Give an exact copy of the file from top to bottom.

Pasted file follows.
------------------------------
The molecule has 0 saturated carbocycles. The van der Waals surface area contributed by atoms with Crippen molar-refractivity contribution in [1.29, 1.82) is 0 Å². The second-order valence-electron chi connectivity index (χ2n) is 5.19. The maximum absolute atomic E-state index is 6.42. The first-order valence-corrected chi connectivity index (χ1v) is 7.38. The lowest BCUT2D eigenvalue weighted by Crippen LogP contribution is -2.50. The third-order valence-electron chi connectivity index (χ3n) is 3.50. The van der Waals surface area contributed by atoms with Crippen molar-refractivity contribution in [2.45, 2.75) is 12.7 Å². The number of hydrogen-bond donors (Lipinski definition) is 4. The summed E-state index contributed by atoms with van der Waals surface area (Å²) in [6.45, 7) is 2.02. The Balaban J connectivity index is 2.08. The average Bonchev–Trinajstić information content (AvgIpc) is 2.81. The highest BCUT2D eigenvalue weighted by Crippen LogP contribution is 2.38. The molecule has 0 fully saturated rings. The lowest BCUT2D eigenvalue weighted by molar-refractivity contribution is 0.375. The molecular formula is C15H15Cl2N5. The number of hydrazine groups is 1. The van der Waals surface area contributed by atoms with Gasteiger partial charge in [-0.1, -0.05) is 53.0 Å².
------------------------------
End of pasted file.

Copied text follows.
The molecule has 0 saturated carbocycles. The van der Waals surface area contributed by atoms with Crippen molar-refractivity contribution in [1.29, 1.82) is 0 Å². The second-order valence-electron chi connectivity index (χ2n) is 5.19. The maximum absolute atomic E-state index is 6.42. The first-order valence-corrected chi connectivity index (χ1v) is 7.38. The lowest BCUT2D eigenvalue weighted by Crippen LogP contribution is -2.50. The third-order valence-electron chi connectivity index (χ3n) is 3.50. The van der Waals surface area contributed by atoms with Crippen molar-refractivity contribution in [2.45, 2.75) is 12.7 Å². The number of hydrogen-bond donors (Lipinski definition) is 4. The summed E-state index contributed by atoms with van der Waals surface area (Å²) in [6.45, 7) is 2.02. The Balaban J connectivity index is 2.08. The average Bonchev–Trinajstić information content (AvgIpc) is 2.81. The highest BCUT2D eigenvalue weighted by Crippen LogP contribution is 2.38. The molecule has 0 fully saturated rings. The lowest BCUT2D eigenvalue weighted by molar-refractivity contribution is 0.375. The molecular formula is C15H15Cl2N5. The number of hydrazine groups is 1. The van der Waals surface area contributed by atoms with Gasteiger partial charge in [-0.1, -0.05) is 53.0 Å².